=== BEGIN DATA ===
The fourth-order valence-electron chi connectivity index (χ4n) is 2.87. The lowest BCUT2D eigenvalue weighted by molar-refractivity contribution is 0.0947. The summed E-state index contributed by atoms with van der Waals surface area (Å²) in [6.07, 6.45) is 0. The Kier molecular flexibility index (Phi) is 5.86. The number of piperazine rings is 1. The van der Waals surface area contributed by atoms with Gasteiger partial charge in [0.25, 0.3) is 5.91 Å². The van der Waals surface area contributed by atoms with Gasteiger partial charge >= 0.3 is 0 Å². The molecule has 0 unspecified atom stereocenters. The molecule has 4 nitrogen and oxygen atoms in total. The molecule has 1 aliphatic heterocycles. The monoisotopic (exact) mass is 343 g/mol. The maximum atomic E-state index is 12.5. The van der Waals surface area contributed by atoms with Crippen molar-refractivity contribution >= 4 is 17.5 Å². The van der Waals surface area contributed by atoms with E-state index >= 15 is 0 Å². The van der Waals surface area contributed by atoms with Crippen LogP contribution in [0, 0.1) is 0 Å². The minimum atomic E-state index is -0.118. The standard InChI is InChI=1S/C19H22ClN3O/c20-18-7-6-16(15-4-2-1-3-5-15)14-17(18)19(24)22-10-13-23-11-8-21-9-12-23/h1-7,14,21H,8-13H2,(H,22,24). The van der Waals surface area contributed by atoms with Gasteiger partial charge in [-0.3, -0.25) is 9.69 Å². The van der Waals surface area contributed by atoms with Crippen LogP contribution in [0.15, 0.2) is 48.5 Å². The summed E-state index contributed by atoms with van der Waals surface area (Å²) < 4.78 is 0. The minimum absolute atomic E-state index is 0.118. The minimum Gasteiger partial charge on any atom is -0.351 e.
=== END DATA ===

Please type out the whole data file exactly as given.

The fourth-order valence-electron chi connectivity index (χ4n) is 2.87. The lowest BCUT2D eigenvalue weighted by molar-refractivity contribution is 0.0947. The summed E-state index contributed by atoms with van der Waals surface area (Å²) in [6.07, 6.45) is 0. The Kier molecular flexibility index (Phi) is 5.86. The number of piperazine rings is 1. The van der Waals surface area contributed by atoms with Gasteiger partial charge in [0.25, 0.3) is 5.91 Å². The van der Waals surface area contributed by atoms with Gasteiger partial charge >= 0.3 is 0 Å². The molecule has 0 unspecified atom stereocenters. The molecule has 4 nitrogen and oxygen atoms in total. The molecule has 1 aliphatic heterocycles. The monoisotopic (exact) mass is 343 g/mol. The maximum atomic E-state index is 12.5. The van der Waals surface area contributed by atoms with Crippen molar-refractivity contribution >= 4 is 17.5 Å². The van der Waals surface area contributed by atoms with E-state index >= 15 is 0 Å². The van der Waals surface area contributed by atoms with Crippen LogP contribution in [0, 0.1) is 0 Å². The minimum atomic E-state index is -0.118. The standard InChI is InChI=1S/C19H22ClN3O/c20-18-7-6-16(15-4-2-1-3-5-15)14-17(18)19(24)22-10-13-23-11-8-21-9-12-23/h1-7,14,21H,8-13H2,(H,22,24). The van der Waals surface area contributed by atoms with Gasteiger partial charge in [-0.3, -0.25) is 9.69 Å². The van der Waals surface area contributed by atoms with Crippen LogP contribution in [0.15, 0.2) is 48.5 Å². The summed E-state index contributed by atoms with van der Waals surface area (Å²) < 4.78 is 0. The minimum absolute atomic E-state index is 0.118. The minimum Gasteiger partial charge on any atom is -0.351 e.